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close this bookEnergy as it relates to Poverty Alleviation and Environmental Protection (UNDP, 1998, 36 p.)
View the document(introduction...)
View the documentPoverty and Environment Initiative Publications
View the documentPreface
View the documentIntroduction
Open this folder and view contentsKey Energy Issues as They Relate to Poverty and Environment
View the documentDesigning Sustainable Energy1 Policies for Poverty Alleviation and Environmental Protection
Open this folder and view contentsRemaining Challenges
Open this folder and view contentsExamples of Sustainable Energy Strategies that Simultaneously Address Poverty and Environment Concerns
View the documentConclusions
View the documentReferences


Poverty has received scant attention from an energy perspective. This is most remarkable given that energy is central to the satisfaction of basic nutrition and health needs, and that energy services constitute a sizeable share of total household expenditure among the poorest households in developing countries. Energy is not an end in itself, but rather a means to achieve the goal of sustainable human development. Although low energy consumption is not a cause of poverty, the lack of available energy services correlates closely with many poverty indicators. Nearly 2 billion people - about a third of humanity - continue to rely on biomass fuels and traditional technologies for cooking and heating, and about 1.5-2 billion people have no access to electricity.

Current approaches to energy are not sustainable and will, in fact, make energy a barrier to socio-economic development, especially for people living in poverty. What is needed now is a major reorientation toward sustainable energy technologies, including renewable energy, energy efficiency, and cleaner conventional fuels. The availability of new energy technologies offers the prospect of low-cost, localized solutions to national energy concerns.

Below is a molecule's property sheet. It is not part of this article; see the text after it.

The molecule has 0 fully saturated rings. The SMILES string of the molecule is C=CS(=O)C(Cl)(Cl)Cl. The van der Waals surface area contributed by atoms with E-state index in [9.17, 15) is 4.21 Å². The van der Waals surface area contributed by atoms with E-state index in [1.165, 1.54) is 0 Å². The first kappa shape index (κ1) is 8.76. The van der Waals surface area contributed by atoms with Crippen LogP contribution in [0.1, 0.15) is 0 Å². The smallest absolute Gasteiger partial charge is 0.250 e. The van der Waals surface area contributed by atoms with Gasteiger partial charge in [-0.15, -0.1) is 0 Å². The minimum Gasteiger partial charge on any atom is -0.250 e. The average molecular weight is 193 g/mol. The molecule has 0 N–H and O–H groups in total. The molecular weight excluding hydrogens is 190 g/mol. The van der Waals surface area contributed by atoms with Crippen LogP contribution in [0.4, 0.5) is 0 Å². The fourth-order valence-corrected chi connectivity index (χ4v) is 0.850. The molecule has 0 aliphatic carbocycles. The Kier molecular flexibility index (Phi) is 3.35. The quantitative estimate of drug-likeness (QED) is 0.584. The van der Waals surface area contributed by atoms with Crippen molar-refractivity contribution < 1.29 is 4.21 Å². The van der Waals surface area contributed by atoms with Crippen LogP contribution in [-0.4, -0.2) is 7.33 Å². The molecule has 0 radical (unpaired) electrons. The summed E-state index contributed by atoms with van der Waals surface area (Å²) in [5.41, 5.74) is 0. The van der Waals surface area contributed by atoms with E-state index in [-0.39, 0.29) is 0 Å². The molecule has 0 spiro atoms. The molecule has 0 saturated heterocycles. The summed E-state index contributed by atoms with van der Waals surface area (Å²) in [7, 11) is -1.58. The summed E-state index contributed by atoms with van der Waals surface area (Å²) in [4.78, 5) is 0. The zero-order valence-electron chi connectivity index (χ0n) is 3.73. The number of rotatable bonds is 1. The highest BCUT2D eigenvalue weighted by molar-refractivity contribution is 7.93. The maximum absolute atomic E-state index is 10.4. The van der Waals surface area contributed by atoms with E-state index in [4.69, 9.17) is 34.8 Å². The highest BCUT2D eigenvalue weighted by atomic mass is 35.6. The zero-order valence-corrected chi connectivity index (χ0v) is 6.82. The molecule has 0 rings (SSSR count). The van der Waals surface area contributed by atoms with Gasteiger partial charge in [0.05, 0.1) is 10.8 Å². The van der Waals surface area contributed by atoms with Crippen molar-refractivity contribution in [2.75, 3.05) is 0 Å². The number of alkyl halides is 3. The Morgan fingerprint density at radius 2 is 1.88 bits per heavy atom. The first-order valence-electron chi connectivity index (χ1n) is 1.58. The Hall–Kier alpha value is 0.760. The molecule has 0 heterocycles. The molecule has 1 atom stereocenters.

This paper examines the importance of energy in addressing poverty eradication and environmental regeneration in light of key elements of the debate, current experiences and appropriate policy instruments. The authors explore energy's relationship to various facets of the poverty-environment nexus, including health issues, economic concerns, social welfare issues, and environmental degradation, and suggest a series of concrete policy measures designed to promote energy services that will lead to poverty eradication and environmental regeneration. Their persuasive argument for sustainable energy is enhanced by a series of examples illustrating strategies that have been successful in improving energy services for people living in poverty.

United Nations Development Programme and European Commission